Editor's message: The right not to be unfairly dismissed is probably the most important statutory right that employees have.
To prevent your organisation falling foul of the legislation, you need to remember that there are only five fair reasons for dismissal - conduct, capability, redundancy, contravention of a statutory duty/restriction, and some other substantial reason. Before dismissing an employee, you therefore need to make sure that you have a potentially fair reason. However, you also need to be able to show that you acted reasonably in treating the reason as sufficient for dismissal, and that you followed a fair process. In a redundancy situation, the latter would include ensuring proper consultation and selection procedures, while a misconduct or performance dismissal would require sufficient warning (in most cases), proper investigation and evidence, and the right to be accompanied at hearings.
Be aware too that there are some reasons for dismissal that are automatically unfair, including where a dismissal is connected to rights around working time, family-friendly leave or the minimum wage. And, while an employee must normally have at least two years' service to bring an unfair dismissal claim, in the majority of areas of automatically unfair dismissal, this minimum service requirement does not apply.
There is no doubt that the tribunal fees regime resulted in a drastic reduction in the number of unfair dismissal claims. However, initial figures following the removal of tribunal fees have shown a dramatic increase, and employers should expect this upward trend to continue.
Stephen Simpson, principal employment law editor
In Pazur v Lexington Catering Services Ltd, the Employment Appeal Tribunal held that a kitchen porter had been subjected to a detriment when he was threatened with dismissal after he refused to return to work following a breach of his right to a rest break.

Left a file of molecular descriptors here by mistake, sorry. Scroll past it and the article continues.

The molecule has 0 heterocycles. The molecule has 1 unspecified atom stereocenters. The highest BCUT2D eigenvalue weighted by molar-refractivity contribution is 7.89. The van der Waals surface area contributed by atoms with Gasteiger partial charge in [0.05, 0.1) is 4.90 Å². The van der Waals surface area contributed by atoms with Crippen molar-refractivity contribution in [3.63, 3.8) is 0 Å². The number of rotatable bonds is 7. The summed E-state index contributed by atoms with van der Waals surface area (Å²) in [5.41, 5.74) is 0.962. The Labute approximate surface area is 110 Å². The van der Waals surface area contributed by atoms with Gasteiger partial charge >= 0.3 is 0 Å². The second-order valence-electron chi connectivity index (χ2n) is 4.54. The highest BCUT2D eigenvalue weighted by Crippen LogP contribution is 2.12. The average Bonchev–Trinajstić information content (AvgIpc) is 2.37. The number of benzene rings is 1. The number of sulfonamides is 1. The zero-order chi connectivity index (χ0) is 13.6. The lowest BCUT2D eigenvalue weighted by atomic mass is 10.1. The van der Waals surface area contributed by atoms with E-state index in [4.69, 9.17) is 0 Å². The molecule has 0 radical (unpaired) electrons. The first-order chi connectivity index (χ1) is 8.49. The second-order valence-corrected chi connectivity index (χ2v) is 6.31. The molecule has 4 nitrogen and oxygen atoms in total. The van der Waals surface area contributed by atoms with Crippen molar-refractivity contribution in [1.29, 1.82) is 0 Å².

A table listing the unfair dismissal awards made by employment tribunals in 2018/19.
In Upton-Hansen Architects Ltd v Gyftaki, the Employment Appeal Tribunal upheld the tribunal decision that the employee's suspension was in breach of the implied term of trust and confidence. The employee was constructively dismissed and, in the absence of a potentially fair reason, the dismissal was unfair.
In Phoenix House Ltd v Stockman, the Employment Appeal Tribunal upheld the tribunal decision that the covert recording of a confidential meeting was not a breach of the implied term of trust and confidence. The EAT gave guidance on the factors that may justify such a recording.
Updated to reflect that the Supreme Court allowed the appeal in Tillman v Egon Zehnder Ltd.
In Kelly v Royal Mail Group Ltd, the Employment Appeal Tribunal held that a long-serving employee's dismissal for frequent absences in accordance with the employer's attendance policy was harsh but fair.
In Kuteh v Dartford and Gravesham NHS Trust, the Court of Appeal held that the NHS trust fairly dismissed a Christian nurse for initiating inappropriate conversations about religion with patients in breach of a lawful management instruction.
In Atherton v Bensons Vending Ltd, an employment tribunal held that a small employer fairly dismissed an employee who made a personal attack on the managing director on Facebook. However, the claimant's wrongful dismissal was upheld because the employer could not show that his behaviour was so serious that it was entitled to dismiss him without notice pay.
Updated to reflect an increase in the maximum unfair dismissal compensatory award, with effect from 6 April 2019.
Updated to reflect an increase in the amount of the basic award, with effect from 6 April 2019.
HR and legal information and guidance relating to unfair dismissal.